37. 37. Compensation Clawbacks<br />“Clawback” refers to taking back monies or benefits previously awarded because of changed circumstances.<br />Current rules (SOX -2002):Clawback of incentive-based compensation of CEOs and CFOs in the event of an accounting restatement attributable to material noncompliance with financial reporting requirements. TARP extended to numerous officers.<br />Dodd-Frank: Strengthens SOX to require the clawback of incentive-based executive compensation, including stock options, even if no one, including the executive whose compensation is at issue, engaged in misconduct. The amounts subject to clawback are based upon the overstated results for the three years preceding the restatement date. Compensation would be recalculated according to the restated performance. <br />SEC Action: SEC v. McCarthy, (N.D. Ga. March 3, 2011) is the second time the SEC has obtained clawback of executive compensation without alleging that the CEO in question personally engaged in any wrongdoing. The SEC's position is that the issuer's "misconduct" alone is enough, and that it need not establish any personal misconduct. The one federal district court decision that has been rendered on this issue supports the SEC position. SEC v. Jenkins (D. Ariz. 2010).<br />Page 25<br />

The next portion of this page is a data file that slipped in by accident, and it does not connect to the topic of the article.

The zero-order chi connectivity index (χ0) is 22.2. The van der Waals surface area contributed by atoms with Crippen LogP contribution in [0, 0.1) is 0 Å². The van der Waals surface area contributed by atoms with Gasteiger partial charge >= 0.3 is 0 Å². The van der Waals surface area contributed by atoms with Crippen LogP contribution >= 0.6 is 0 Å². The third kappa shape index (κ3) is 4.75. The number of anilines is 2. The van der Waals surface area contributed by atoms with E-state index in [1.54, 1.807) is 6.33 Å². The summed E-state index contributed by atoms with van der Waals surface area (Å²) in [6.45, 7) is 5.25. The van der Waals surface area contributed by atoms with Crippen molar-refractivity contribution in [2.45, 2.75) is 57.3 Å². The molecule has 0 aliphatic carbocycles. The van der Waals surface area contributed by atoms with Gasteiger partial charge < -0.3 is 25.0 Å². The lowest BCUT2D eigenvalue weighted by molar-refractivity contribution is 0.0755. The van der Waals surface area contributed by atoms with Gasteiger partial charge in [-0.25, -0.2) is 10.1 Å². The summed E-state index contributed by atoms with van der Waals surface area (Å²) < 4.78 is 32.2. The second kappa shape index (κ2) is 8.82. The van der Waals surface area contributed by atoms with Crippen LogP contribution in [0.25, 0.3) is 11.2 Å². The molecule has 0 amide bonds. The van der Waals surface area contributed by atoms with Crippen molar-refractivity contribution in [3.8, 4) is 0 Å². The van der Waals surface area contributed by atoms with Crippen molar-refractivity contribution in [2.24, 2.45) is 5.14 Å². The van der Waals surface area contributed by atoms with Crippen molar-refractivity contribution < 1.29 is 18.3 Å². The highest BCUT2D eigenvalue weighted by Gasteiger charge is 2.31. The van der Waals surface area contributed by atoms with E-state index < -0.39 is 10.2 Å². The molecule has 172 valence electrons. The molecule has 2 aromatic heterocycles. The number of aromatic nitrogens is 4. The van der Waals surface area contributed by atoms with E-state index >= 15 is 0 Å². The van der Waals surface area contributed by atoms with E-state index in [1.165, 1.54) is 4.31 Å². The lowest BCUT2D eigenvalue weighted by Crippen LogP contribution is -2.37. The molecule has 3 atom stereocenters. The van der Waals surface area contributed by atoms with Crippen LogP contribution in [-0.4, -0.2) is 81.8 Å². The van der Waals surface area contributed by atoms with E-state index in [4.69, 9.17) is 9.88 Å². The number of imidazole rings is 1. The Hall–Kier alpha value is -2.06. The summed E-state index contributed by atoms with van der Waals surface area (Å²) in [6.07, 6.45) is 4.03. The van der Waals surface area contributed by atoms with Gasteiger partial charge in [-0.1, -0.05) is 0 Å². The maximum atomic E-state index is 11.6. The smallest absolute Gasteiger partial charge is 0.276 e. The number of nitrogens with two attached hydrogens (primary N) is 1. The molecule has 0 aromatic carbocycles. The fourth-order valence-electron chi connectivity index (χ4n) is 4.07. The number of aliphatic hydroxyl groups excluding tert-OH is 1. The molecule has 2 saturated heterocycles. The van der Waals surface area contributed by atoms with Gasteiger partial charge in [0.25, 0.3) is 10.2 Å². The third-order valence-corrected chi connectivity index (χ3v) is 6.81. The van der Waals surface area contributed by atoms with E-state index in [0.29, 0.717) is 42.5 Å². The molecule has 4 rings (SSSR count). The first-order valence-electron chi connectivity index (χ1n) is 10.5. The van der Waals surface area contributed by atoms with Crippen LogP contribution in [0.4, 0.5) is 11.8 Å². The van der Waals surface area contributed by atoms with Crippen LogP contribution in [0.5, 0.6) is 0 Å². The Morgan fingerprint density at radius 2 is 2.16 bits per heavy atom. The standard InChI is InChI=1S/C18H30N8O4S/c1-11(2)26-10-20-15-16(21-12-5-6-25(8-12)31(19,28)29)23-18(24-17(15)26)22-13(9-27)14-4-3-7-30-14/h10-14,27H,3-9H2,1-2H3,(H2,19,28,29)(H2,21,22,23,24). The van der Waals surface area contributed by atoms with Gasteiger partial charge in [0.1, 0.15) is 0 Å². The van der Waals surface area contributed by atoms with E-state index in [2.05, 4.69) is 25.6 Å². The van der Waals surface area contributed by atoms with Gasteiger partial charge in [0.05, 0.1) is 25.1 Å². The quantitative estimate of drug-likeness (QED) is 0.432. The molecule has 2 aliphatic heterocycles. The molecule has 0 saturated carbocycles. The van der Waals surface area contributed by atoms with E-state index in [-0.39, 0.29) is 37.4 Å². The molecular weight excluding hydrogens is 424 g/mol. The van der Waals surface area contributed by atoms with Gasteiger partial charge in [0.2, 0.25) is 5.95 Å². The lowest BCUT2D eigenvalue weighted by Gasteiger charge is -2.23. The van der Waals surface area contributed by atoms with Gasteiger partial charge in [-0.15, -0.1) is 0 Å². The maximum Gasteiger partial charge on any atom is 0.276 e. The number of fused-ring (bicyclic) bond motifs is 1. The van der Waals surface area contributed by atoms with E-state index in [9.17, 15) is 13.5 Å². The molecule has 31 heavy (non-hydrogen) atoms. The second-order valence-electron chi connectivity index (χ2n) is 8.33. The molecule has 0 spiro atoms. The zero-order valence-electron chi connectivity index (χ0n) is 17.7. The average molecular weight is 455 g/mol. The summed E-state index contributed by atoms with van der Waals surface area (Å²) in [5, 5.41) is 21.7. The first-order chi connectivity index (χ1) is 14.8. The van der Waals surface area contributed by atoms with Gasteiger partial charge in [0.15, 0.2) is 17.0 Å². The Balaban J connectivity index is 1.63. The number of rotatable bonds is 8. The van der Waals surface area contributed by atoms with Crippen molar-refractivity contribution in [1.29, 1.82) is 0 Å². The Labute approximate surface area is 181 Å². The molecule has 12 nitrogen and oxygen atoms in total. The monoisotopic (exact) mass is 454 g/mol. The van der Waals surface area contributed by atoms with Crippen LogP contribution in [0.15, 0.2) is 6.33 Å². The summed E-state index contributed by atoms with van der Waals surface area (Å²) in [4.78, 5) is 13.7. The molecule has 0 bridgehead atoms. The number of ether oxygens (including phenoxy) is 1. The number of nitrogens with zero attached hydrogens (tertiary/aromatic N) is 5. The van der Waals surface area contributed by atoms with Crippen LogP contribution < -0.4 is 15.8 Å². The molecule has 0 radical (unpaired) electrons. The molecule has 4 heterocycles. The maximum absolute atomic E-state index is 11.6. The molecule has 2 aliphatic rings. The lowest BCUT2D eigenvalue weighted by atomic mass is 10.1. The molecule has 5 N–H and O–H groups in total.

38. 38. Say on Pay Requirements<br />Current law: TARP companies must conduct annual shareholder say-on-pay votes.<br /> <br />SEC final rules under Dodd-Frank: <br />• At least every three years (starting in 2011 for large public companies), companies mustgiveshareholders a non-binding say-on-pay vote. Issuers must present four choices for the vote on the frequency of shareholder say-on-pay votes (annual, biennial, triennial, or abstain).<br />• At least every six years, issuers mustput the say-on-pay frequency question to a nonbinding shareholder vote.<br />• Brokers and other “street name” holders will not be able to vote to approve executive compensation in the absence of a beneficial owner direction. <br />• Companies must address in their proxy statement's "compensation discussion and analysis" (CD&A) section whether and how they took into account the results of the say-on-pay vote.<br />• Companies may exclude future shareholder proposals on say on pay or the frequency of say-on-pay votes only if the company adopts the provision receiving a majority vote.<br />• The results of and the company's decision on vote frequency does not have to be reported on a Form 8-K until 150 days after the annual meeting.<br />• Smaller reporting companies do not have to comply for two years (shareholder annual meetings occurring on or after January 21, 2013). <br />• TARP companies do not have to comply until after TARP is repaid.<br />Page 26<br />